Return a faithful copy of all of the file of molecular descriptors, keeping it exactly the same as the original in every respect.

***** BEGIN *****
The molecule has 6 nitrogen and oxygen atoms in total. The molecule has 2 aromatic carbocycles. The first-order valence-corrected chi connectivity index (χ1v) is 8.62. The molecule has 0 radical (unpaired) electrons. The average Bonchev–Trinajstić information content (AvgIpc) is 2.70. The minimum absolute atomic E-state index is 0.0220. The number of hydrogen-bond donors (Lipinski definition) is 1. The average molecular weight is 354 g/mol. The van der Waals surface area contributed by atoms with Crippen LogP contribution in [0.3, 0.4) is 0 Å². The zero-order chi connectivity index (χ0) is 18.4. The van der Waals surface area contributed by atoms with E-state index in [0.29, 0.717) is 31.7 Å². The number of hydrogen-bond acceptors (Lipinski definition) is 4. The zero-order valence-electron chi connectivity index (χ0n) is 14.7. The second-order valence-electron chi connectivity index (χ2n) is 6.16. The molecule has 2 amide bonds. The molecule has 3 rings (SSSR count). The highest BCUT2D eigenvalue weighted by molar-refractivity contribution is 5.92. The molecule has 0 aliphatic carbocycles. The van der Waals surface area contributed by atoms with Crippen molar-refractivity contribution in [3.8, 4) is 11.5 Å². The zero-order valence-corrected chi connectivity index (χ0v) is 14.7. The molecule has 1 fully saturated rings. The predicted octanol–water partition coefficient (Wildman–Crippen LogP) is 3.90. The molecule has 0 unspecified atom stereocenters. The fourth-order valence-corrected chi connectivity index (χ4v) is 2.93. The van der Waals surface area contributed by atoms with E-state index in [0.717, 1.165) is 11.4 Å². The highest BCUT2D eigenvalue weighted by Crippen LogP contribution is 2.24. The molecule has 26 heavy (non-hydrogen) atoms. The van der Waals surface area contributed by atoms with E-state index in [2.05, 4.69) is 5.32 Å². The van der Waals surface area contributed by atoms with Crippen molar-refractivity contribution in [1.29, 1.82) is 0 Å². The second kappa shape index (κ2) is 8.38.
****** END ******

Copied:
The molecule has 6 nitrogen and oxygen atoms in total. The molecule has 2 aromatic carbocycles. The first-order valence-corrected chi connectivity index (χ1v) is 8.62. The molecule has 0 radical (unpaired) electrons. The average Bonchev–Trinajstić information content (AvgIpc) is 2.70. The minimum absolute atomic E-state index is 0.0220. The number of hydrogen-bond donors (Lipinski definition) is 1. The average molecular weight is 354 g/mol. The van der Waals surface area contributed by atoms with Crippen LogP contribution in [0.3, 0.4) is 0 Å². The zero-order chi connectivity index (χ0) is 18.4. The van der Waals surface area contributed by atoms with E-state index in [0.29, 0.717) is 31.7 Å². The number of hydrogen-bond acceptors (Lipinski definition) is 4. The zero-order valence-electron chi connectivity index (χ0n) is 14.7. The second-order valence-electron chi connectivity index (χ2n) is 6.16. The molecule has 2 amide bonds. The molecule has 3 rings (SSSR count). The highest BCUT2D eigenvalue weighted by molar-refractivity contribution is 5.92. The molecule has 0 aliphatic carbocycles. The van der Waals surface area contributed by atoms with Crippen molar-refractivity contribution in [3.8, 4) is 11.5 Å². The zero-order valence-corrected chi connectivity index (χ0v) is 14.7. The molecule has 1 fully saturated rings. The predicted octanol–water partition coefficient (Wildman–Crippen LogP) is 3.90. The molecule has 0 unspecified atom stereocenters. The fourth-order valence-corrected chi connectivity index (χ4v) is 2.93. The van der Waals surface area contributed by atoms with E-state index in [0.717, 1.165) is 11.4 Å². The highest BCUT2D eigenvalue weighted by Crippen LogP contribution is 2.24. The molecule has 26 heavy (non-hydrogen) atoms. The van der Waals surface area contributed by atoms with E-state index in [2.05, 4.69) is 5.32 Å². The van der Waals surface area contributed by atoms with Crippen molar-refractivity contribution in [1.29, 1.82) is 0 Å². The second kappa shape index (κ2) is 8.38.